Imperial College London

DrIvanStoianov

Faculty of EngineeringDepartment of Civil and Environmental Engineering

Senior Lecturer
 
 
 
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Contact

 

+44 (0)20 7594 6035ivan.stoianov Website

 
 
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Assistant

 

Miss Judith Barritt +44 (0)20 7594 5967

 
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Location

 

408Skempton BuildingSouth Kensington Campus

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Summary

 

Publications

Citation

BibTex format

@article{Wilson:2016:10.1016/j.elecom.2016.08.015,
author = {Wilson, RE and Stoianov, I and O'Hare, D},
doi = {10.1016/j.elecom.2016.08.015},
journal = {Electrochemistry Communications},
pages = {79--83},
title = {Biofouling and in situ electrochemical cleaning of a boron-doped diamond free chlorine sensor},
url = {http://dx.doi.org/10.1016/j.elecom.2016.08.015},
volume = {71},
year = {2016}
}

RIS format (EndNote, RefMan)

TY  - JOUR
AB - Biofouling presents a significant obstacle to the long-term use of electrochemical sensors in complex media. Drinking water biofilms reduce performance of sensors by insulating electrode surfaces by inter alia inhibiting mass transport. Boron-doped diamond (BDD) electrodes are relatively resistant to biofouling and inert at high potentials. These qualities can be exploited to create a drinking water quality sensor that resists biofouling to meet performance criteria for longer, and to enable electrochemical cleaning of the sensor surface in situ using high potentials without disconnecting or disassembling the sensor.A purpose-built BDD wall-jet sensor was compared with a glassy carbon (GC) sensor in ability to determine free chlorine, detect biofilm and remove biofilm in situ. It was found that the BDD produced accurate and reliable readings with a 4.86% standard error and a LOD of 0.18 ppm. The BDD could be electrochemically cleaned in situ whereas this was less successful with the GC electrode. The BDD electrode could also detect electroactive pyocyanin, secreted in the biofilm of the drinking water biofilm indicator organism Pseudomonas aeruginosa, potentially enabling biofouling and non-biological fouling such as scaling to be distinguished. Observed changes in flow sensitivity and current-voltage curves that correspond to fouling provide multiple fouling detection methods, resulting in an accurate, sensitive, water quality sensor that can be cleaned without disassembly or replacement of parts and can identify when cleaning is required.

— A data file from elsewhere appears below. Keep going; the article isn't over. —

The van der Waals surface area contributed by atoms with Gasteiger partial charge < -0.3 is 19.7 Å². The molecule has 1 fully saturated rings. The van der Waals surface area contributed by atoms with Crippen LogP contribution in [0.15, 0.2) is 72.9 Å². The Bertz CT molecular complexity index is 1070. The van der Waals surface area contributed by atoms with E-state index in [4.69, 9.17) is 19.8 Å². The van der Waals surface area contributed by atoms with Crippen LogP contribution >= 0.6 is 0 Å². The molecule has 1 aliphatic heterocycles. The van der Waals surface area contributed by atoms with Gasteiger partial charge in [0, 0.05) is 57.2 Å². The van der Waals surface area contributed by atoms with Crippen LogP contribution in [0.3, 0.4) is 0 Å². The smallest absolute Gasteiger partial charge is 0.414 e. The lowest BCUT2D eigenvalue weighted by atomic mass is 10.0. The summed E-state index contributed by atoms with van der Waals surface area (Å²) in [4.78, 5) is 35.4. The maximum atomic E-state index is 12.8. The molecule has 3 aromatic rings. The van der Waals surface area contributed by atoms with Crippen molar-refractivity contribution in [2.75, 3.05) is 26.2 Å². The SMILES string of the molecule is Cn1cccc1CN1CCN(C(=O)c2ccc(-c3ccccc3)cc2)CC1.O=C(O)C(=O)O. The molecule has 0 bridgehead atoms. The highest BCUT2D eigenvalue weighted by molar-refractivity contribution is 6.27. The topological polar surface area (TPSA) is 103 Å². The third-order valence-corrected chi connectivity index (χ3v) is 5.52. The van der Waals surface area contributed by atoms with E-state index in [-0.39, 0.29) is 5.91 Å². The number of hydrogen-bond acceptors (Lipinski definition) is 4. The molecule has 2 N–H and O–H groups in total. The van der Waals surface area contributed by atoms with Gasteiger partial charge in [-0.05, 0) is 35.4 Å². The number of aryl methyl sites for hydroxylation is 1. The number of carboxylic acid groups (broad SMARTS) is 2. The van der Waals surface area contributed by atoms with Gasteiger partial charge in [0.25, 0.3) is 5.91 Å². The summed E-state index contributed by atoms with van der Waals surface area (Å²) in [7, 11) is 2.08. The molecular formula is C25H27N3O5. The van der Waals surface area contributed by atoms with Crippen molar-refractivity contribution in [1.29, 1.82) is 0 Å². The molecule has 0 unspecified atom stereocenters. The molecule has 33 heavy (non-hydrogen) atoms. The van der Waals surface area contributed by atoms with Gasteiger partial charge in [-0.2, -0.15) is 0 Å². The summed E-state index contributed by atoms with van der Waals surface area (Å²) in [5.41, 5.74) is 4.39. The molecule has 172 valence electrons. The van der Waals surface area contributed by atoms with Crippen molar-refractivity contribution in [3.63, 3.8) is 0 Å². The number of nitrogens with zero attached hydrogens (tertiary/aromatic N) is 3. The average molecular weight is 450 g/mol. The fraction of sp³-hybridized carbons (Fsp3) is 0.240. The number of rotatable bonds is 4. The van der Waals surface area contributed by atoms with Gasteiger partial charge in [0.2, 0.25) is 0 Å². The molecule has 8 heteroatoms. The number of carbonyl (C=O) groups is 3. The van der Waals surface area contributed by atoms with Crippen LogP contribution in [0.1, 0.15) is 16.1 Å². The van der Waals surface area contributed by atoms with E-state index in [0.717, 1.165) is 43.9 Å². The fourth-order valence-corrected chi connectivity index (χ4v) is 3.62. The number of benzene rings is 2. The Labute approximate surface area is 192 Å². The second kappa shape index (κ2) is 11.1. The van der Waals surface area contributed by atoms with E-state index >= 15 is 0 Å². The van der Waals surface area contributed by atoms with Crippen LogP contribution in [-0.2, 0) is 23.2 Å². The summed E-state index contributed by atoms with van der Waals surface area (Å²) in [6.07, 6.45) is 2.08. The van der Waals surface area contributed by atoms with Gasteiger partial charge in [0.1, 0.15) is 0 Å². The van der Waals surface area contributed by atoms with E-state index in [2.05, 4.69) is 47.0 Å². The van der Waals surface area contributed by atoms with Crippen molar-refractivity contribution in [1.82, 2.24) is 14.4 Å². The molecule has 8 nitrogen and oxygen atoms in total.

AU - Wilson,RE
AU - Stoianov,I
AU - O'Hare,D
DO - 10.1016/j.elecom.2016.08.015
EP - 83
PY - 2016///
SN - 1873-1902
SP - 79
TI - Biofouling and in situ electrochemical cleaning of a boron-doped diamond free chlorine sensor
T2 - Electrochemistry Communications
UR - http://dx.doi.org/10.1016/j.elecom.2016.08.015
UR - http://hdl.handle.net/10044/1/42039
VL - 71
ER -